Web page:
Better late than never.
It may be seven months later in the calendar, but The Masters, and a weekend in front of the TV watching it, is finally upon us.
Normally the first major of the golfing season in mid-April, this year’s tournament was postponed earlier this year due to the coronavirus pandemic.
For a while, some feared that the 2020 Masters wouldn’t take place at all. After all, the R&A decided to cancel the 2020 Open Championship while the Ryder Cup was pushed back an entire year to September 2021.
— The Masters (@TheMasters) October 15, 2020
While the Masters was rescheduled, the ongoing fight against Covid-19 meant that a cancellation was always possible.
However, with the PGA Tour having returned successfully in June following a three-month layoff, fans will be treated to the annual shootout at Augusta National – albeit in autumn, not spring.
When does it start?
The Masters will take place between 12-15 November. Tiger Woods is the defending champion after his remarkable victory in April 2019.
Tiger hopes to equal Jack Nicklaus’ record of six Masters titles with a successful defence this year.
How can I follow the Masters on TV?
As usual, Sky Sports will broadcast all four rounds from Augusta. Their coverage begins with action from the featured groups at 12.30 pm Irish time on Thursday.
Their full coverage begins at 6 pm and is scheduled to end at 10.30 pm.
Friday sees the same schedule while action from the third round will start at 6 pm on Saturday.
On Sunday, they will cover the climactic round from 3 pm.
In addition to Sky’s coverage, you will able to follow every shot from your favourite players on the Masters website and app thanks to the tournament’s “Every Shot, Every Hole” technology which was introduced in 2019.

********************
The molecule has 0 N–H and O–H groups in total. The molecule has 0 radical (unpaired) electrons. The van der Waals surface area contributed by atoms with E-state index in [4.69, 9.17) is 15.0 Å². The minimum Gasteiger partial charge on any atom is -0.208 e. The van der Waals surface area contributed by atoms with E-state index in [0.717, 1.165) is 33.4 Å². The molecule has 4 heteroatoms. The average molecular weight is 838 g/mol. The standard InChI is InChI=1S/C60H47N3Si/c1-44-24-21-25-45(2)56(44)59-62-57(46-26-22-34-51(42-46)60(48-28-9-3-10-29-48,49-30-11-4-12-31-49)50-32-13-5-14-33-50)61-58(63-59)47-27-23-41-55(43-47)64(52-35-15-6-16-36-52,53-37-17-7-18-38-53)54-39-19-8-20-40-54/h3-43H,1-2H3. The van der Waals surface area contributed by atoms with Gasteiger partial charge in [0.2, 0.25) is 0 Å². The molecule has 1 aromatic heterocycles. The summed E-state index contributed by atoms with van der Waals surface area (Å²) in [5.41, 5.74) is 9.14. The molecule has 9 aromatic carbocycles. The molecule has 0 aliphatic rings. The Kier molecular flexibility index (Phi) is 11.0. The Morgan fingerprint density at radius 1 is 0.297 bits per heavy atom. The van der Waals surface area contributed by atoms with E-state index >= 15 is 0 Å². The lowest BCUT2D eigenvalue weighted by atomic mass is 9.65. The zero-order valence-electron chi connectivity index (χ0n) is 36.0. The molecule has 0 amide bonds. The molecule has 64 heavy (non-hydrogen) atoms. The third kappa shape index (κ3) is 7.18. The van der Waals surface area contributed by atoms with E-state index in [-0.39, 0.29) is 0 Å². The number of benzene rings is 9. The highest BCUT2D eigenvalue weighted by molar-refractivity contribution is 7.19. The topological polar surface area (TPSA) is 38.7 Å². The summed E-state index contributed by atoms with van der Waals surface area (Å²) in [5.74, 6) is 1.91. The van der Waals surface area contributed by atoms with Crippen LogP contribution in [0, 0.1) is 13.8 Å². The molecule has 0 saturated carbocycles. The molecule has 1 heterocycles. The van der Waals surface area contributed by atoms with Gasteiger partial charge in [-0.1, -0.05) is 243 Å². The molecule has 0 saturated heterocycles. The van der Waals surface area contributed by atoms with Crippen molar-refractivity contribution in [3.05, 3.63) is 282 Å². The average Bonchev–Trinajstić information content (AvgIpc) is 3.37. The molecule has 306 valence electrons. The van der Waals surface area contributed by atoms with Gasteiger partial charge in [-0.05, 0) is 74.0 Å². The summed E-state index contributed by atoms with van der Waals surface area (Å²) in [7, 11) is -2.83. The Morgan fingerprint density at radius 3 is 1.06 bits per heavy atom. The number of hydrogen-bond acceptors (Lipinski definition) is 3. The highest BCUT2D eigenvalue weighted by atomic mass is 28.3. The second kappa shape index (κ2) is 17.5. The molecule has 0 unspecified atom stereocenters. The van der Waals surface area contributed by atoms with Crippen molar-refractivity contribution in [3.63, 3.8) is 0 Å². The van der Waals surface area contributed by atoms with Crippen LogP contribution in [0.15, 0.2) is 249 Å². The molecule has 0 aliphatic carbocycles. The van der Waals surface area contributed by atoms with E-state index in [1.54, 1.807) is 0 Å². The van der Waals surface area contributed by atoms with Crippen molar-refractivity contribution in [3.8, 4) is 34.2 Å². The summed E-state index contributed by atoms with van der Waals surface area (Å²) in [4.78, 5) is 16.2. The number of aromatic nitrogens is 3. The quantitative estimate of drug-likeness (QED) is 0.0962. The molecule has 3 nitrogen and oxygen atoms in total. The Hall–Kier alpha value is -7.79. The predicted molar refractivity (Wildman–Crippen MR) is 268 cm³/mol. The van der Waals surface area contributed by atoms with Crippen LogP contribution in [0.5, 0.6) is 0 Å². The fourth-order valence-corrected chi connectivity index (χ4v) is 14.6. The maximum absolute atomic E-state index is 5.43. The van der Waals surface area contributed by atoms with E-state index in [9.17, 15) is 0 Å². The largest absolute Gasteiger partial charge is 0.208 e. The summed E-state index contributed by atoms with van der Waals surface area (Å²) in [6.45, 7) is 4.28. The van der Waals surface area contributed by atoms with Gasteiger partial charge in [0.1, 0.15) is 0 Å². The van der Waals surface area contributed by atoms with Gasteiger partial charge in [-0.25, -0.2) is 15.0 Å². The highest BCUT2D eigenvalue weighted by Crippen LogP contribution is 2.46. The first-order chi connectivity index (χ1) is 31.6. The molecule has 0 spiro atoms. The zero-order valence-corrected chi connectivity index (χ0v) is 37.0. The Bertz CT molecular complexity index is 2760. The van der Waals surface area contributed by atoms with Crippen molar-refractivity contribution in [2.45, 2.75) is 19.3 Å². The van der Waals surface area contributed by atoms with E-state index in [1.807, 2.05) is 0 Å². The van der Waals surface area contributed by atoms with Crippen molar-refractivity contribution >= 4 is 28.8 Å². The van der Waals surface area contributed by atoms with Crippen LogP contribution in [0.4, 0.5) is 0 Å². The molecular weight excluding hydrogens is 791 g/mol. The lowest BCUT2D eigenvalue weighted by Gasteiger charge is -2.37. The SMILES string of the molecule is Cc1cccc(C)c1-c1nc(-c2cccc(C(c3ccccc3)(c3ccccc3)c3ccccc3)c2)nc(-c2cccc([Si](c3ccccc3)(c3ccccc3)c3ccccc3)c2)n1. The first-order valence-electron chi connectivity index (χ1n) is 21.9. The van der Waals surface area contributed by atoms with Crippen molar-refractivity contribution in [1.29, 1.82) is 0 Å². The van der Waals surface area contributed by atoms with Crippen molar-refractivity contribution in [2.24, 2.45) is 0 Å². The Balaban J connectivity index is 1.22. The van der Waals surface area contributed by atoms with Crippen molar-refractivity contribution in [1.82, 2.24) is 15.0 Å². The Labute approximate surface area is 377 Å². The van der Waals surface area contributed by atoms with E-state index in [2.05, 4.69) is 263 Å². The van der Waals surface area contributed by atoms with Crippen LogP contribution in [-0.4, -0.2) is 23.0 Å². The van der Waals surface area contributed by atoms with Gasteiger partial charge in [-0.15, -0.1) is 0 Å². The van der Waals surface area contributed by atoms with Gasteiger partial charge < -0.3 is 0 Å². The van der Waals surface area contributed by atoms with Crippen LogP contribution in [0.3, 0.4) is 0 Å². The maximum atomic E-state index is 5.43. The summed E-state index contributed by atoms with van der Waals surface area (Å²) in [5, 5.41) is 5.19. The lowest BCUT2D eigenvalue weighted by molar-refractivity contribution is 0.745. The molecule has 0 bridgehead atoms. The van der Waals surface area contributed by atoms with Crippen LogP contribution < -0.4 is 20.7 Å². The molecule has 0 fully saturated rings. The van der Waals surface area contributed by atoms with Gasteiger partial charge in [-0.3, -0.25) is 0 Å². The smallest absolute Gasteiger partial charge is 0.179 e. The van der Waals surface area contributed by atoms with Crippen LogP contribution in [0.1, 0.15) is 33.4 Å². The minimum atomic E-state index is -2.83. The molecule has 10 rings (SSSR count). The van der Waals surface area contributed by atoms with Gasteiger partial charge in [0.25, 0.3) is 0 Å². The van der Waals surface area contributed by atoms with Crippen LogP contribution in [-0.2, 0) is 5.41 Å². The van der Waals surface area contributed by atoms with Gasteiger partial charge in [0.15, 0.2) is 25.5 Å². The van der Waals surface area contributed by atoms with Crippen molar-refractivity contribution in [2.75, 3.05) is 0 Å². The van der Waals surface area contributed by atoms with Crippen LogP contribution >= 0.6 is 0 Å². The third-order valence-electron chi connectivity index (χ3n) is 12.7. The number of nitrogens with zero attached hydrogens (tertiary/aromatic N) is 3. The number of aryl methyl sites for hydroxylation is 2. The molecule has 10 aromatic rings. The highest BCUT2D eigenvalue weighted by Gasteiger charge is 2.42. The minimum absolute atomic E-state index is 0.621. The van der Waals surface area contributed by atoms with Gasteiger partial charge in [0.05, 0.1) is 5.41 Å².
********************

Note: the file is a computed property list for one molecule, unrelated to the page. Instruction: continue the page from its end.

What will be different about this year’s tournament?
There are some pretty major changes.
First, there will be no spectators. This is obviously disappointing given how Augusta generates such an electric atmosphere, but it was decided that staging the event without patrons (what they call spectators around Augusta) is the safest option in the current climate.
This year’s other two majors, the US Open and the PGA Championship, were both played without fans on the course.
There will also be no par-3 contest this year. While a somewhat minor disappointment in comparison to the lack of fans, the traditional par-3 competition – usually staged on the day prior to play starting – is often an entertaining and light-hearted prelude to the week’s action.
Another slight alteration from previous years will be earlier tee times. Given the lack of daylight in November compared to April, tournament organisers will aim to have each round completed by 5.30 pm local time (10.30 pm Irish time).
How much Irish interest is there this year?
There are four Irishmen in the field this year.
Rory McIlroy once again hopes of completing his arduous quest for a career grand slam. The world number five, whose best finish at Augusta was fourth place in 2015, has struggled for form since golf returned from lockdown with no top-five finishes in his last 13 events.
Shane Lowry will also be in the field following his memorable Open Championship triumph at Royal Portrush in 2019. Like McIlroy, the Offaly native’s form has been patchy of late. He has missed the cut on three of his four previous visits to Augusta.
Graeme McDowell will make his return to the tournament for the first time since 2016 after winning in Saudi Arabia earlier this year.
Finally, Cork amateur James Sugrue will make his Masters debut, receiving an invite after winning the 2019 British Amateur Championship.